Old Enemies, New Faces
Activists, community leaders and human rights defenders charge that there is a campaign by business within Guatemala to criminalize the movement in defense of the land and indigenous rights.
Indeed, in Guatemala, the vague language of Washington’s “war on terror” has provided new tools and reinforced old tools used to repress movements and stifle human rights defenders. In Guatemala, these new tools have resurrected the ghosts of past internal armed conflicts by giving new resources to the military and elite.
This strategy fits in with history: Guatemala’s government and right wing have long utilized Washington’s tactics of labeling their enemies and critics as communists, guerrillas and insurgents to discredit their adversaries.
The 1954 coup d’état orchestrated by the Central Intelligence Agency (CIA), US State Department and United Fruit Company exploited the fear of the “spread of communism” to justify the removal of Jacobo Arbenez and the communist infiltrators, an action that propelled Guatemala into a 36-year-long internal war.
A 2012 document on Guatemalan National Security reflects the updated connection between Washington’s “security” interests and the small Central American country’s political rhetoric. The Guatemalan government acknowledges a new internal “threat” created by “terrorism.”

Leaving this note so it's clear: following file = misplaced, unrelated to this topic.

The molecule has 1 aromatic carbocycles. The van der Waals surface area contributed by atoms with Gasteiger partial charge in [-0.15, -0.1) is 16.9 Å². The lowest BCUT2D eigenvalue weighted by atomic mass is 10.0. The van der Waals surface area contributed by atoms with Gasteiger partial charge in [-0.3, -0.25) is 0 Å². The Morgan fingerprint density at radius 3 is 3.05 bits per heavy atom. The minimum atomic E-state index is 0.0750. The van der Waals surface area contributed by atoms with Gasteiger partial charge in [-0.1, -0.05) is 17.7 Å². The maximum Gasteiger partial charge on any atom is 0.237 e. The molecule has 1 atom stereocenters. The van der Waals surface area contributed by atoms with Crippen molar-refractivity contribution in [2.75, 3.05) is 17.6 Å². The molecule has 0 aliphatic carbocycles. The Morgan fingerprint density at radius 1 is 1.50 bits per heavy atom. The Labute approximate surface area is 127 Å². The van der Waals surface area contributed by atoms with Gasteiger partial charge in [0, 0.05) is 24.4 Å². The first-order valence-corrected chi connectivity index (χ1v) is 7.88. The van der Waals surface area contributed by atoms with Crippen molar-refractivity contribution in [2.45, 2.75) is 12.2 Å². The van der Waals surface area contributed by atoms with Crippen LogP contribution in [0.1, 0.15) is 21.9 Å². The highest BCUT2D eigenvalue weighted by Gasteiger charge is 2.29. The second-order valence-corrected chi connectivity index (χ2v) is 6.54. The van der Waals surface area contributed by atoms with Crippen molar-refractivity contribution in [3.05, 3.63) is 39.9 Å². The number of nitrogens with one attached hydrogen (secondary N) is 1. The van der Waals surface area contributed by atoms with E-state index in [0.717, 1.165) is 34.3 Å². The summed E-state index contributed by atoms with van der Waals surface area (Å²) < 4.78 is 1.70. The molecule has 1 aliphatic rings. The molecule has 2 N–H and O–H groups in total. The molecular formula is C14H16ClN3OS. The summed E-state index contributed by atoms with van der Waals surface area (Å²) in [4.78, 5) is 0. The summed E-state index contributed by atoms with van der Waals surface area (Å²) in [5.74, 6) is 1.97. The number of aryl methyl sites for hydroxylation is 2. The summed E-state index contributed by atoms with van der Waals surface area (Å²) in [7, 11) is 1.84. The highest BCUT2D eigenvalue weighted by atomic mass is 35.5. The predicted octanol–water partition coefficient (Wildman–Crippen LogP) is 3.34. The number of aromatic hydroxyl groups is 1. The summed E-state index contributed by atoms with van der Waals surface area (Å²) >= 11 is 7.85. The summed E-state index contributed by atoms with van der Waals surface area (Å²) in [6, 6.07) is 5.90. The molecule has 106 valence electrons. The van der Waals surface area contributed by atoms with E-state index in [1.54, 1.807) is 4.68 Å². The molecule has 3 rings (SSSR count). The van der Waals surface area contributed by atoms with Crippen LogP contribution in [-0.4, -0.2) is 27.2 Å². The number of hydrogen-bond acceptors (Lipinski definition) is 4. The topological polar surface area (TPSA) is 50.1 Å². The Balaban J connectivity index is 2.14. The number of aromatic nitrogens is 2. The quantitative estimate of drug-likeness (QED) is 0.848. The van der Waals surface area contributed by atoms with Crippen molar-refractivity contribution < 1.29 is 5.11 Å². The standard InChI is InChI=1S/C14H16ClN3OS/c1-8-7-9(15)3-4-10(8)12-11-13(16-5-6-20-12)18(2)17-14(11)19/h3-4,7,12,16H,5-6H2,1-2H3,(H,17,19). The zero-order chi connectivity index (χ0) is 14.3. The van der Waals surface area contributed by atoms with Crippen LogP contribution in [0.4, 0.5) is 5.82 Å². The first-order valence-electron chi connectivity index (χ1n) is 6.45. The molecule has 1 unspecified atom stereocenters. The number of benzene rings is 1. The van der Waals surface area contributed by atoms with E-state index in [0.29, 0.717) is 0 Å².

The document positions the Guatemalan internal security in terms of United States’ antiterrorism, stating “The reconfiguration of the politics of international relations and security agendas after the attacks on the World Trade Center on September 11, 2001, has prioritized terrorism as a threat to the security of the United States.”
According to data from United For the Protection of Defenders of Human Rights, the number of attacks on defenders of human rights has increased from 55 cases in 2000, when the organization began tracking attacks, to over 1000 in 2014 alone.
In Guatemala, the security state has adopted the US’ new, vague enemy (terrorism) and used it against the old enemies. The administration of Otto Pérez Molina has taken full advantage of this language, using it to justify the current war against human rights defenders in Guatemala. Furthermore, his administration has unleashed a campaign of misinformation and character attacks against individuals, organizations and entire communities, well beyond the Pascual case.